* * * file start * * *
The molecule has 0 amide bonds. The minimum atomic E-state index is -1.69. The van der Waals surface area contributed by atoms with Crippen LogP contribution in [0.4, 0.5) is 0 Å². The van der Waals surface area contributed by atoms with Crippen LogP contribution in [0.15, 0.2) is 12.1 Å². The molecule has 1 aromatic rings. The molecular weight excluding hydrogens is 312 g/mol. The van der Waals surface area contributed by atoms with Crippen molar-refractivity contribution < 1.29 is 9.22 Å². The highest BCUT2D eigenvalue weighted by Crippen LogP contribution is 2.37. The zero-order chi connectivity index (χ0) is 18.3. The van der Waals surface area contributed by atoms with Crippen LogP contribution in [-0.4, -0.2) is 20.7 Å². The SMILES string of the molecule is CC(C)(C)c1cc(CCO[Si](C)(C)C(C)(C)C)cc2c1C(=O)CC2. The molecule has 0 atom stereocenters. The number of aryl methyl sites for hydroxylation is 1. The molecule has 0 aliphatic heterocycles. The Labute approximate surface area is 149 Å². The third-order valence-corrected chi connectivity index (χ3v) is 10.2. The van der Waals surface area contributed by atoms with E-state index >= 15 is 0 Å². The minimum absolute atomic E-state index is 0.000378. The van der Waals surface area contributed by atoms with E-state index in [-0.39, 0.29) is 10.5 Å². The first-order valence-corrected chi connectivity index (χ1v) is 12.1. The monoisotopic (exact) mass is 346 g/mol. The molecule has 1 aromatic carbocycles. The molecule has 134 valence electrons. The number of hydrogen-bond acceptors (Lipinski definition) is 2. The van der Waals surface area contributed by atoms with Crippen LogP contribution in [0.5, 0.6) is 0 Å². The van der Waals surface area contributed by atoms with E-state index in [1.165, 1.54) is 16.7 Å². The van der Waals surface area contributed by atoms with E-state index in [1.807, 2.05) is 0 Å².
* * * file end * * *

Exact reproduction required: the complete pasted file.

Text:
The molecule has 0 amide bonds. The minimum atomic E-state index is -1.69. The van der Waals surface area contributed by atoms with Crippen LogP contribution in [0.4, 0.5) is 0 Å². The van der Waals surface area contributed by atoms with Crippen LogP contribution in [0.15, 0.2) is 12.1 Å². The molecule has 1 aromatic rings. The molecular weight excluding hydrogens is 312 g/mol. The van der Waals surface area contributed by atoms with Crippen molar-refractivity contribution < 1.29 is 9.22 Å². The highest BCUT2D eigenvalue weighted by Crippen LogP contribution is 2.37. The zero-order chi connectivity index (χ0) is 18.3. The van der Waals surface area contributed by atoms with Crippen LogP contribution in [-0.4, -0.2) is 20.7 Å². The SMILES string of the molecule is CC(C)(C)c1cc(CCO[Si](C)(C)C(C)(C)C)cc2c1C(=O)CC2. The molecule has 0 atom stereocenters. The number of aryl methyl sites for hydroxylation is 1. The molecule has 0 aliphatic heterocycles. The Labute approximate surface area is 149 Å². The third-order valence-corrected chi connectivity index (χ3v) is 10.2. The van der Waals surface area contributed by atoms with E-state index >= 15 is 0 Å². The minimum absolute atomic E-state index is 0.000378. The van der Waals surface area contributed by atoms with E-state index in [-0.39, 0.29) is 10.5 Å². The first-order valence-corrected chi connectivity index (χ1v) is 12.1. The monoisotopic (exact) mass is 346 g/mol. The molecule has 1 aromatic carbocycles. The molecule has 134 valence electrons. The number of hydrogen-bond acceptors (Lipinski definition) is 2. The van der Waals surface area contributed by atoms with Crippen LogP contribution in [0.5, 0.6) is 0 Å². The van der Waals surface area contributed by atoms with E-state index in [1.165, 1.54) is 16.7 Å². The van der Waals surface area contributed by atoms with E-state index in [1.807, 2.05) is 0 Å².